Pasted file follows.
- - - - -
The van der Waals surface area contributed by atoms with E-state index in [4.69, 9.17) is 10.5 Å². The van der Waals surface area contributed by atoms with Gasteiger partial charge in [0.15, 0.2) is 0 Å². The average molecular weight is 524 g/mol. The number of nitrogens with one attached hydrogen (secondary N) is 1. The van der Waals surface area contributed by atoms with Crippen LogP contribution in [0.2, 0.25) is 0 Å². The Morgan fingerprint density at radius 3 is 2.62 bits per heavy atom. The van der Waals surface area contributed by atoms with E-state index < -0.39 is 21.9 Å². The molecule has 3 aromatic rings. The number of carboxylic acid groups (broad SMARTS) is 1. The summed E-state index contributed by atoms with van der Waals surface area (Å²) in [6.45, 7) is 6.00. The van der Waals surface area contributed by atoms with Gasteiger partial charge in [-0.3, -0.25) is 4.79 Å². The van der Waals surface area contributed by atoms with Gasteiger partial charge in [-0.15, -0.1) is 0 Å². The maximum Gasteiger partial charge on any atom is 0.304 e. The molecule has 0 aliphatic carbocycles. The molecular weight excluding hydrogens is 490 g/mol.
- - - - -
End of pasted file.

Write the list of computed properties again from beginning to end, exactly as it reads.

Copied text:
The van der Waals surface area contributed by atoms with E-state index in [4.69, 9.17) is 10.5 Å². The van der Waals surface area contributed by atoms with Gasteiger partial charge in [0.15, 0.2) is 0 Å². The average molecular weight is 524 g/mol. The number of nitrogens with one attached hydrogen (secondary N) is 1. The van der Waals surface area contributed by atoms with Crippen LogP contribution in [0.2, 0.25) is 0 Å². The Morgan fingerprint density at radius 3 is 2.62 bits per heavy atom. The van der Waals surface area contributed by atoms with E-state index < -0.39 is 21.9 Å². The molecule has 3 aromatic rings. The number of carboxylic acid groups (broad SMARTS) is 1. The summed E-state index contributed by atoms with van der Waals surface area (Å²) in [6.45, 7) is 6.00. The van der Waals surface area contributed by atoms with Gasteiger partial charge in [-0.3, -0.25) is 4.79 Å². The van der Waals surface area contributed by atoms with Gasteiger partial charge in [-0.15, -0.1) is 0 Å². The maximum Gasteiger partial charge on any atom is 0.304 e. The molecule has 0 aliphatic carbocycles. The molecular weight excluding hydrogens is 490 g/mol.